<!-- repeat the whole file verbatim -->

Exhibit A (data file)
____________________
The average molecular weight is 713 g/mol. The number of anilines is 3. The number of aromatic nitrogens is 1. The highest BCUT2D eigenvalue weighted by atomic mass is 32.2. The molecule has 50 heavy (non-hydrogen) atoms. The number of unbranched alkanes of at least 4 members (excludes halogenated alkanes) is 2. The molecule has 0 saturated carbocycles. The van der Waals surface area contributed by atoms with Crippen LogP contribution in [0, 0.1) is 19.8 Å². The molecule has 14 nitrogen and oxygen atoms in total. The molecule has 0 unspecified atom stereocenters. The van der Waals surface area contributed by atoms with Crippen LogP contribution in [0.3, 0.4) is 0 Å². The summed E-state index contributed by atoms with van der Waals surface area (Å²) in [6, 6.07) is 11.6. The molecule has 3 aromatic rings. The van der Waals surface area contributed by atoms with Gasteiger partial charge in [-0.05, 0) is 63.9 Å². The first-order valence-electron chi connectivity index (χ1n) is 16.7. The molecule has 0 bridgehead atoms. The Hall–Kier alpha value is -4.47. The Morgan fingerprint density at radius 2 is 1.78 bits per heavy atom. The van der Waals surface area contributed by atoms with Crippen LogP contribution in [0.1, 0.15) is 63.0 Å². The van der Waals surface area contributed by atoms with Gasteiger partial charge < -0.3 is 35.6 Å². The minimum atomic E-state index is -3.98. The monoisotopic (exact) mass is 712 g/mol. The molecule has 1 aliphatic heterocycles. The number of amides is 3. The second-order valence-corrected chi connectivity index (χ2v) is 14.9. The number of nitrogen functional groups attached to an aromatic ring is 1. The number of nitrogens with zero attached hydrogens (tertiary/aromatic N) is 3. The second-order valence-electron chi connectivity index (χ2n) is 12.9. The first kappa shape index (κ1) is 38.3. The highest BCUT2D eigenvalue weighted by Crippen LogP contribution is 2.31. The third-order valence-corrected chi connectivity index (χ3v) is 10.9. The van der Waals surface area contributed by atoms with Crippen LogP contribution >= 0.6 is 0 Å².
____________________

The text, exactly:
The average molecular weight is 713 g/mol. The number of anilines is 3. The number of aromatic nitrogens is 1. The highest BCUT2D eigenvalue weighted by atomic mass is 32.2. The molecule has 50 heavy (non-hydrogen) atoms. The number of unbranched alkanes of at least 4 members (excludes halogenated alkanes) is 2. The molecule has 0 saturated carbocycles. The van der Waals surface area contributed by atoms with Crippen LogP contribution in [0, 0.1) is 19.8 Å². The molecule has 14 nitrogen and oxygen atoms in total. The molecule has 0 unspecified atom stereocenters. The van der Waals surface area contributed by atoms with Crippen LogP contribution in [0.3, 0.4) is 0 Å². The summed E-state index contributed by atoms with van der Waals surface area (Å²) in [6, 6.07) is 11.6. The molecule has 3 aromatic rings. The van der Waals surface area contributed by atoms with Gasteiger partial charge in [-0.05, 0) is 63.9 Å². The first-order valence-electron chi connectivity index (χ1n) is 16.7. The molecule has 0 bridgehead atoms. The Hall–Kier alpha value is -4.47. The Morgan fingerprint density at radius 2 is 1.78 bits per heavy atom. The van der Waals surface area contributed by atoms with Crippen LogP contribution in [0.1, 0.15) is 63.0 Å². The van der Waals surface area contributed by atoms with Gasteiger partial charge < -0.3 is 35.6 Å². The minimum atomic E-state index is -3.98. The monoisotopic (exact) mass is 712 g/mol. The molecule has 1 aliphatic heterocycles. The number of amides is 3. The second-order valence-corrected chi connectivity index (χ2v) is 14.9. The number of nitrogen functional groups attached to an aromatic ring is 1. The number of nitrogens with zero attached hydrogens (tertiary/aromatic N) is 3. The second-order valence-electron chi connectivity index (χ2n) is 12.9. The first kappa shape index (κ1) is 38.3. The highest BCUT2D eigenvalue weighted by Crippen LogP contribution is 2.31. The third-order valence-corrected chi connectivity index (χ3v) is 10.9. The van der Waals surface area contributed by atoms with Crippen LogP contribution >= 0.6 is 0 Å².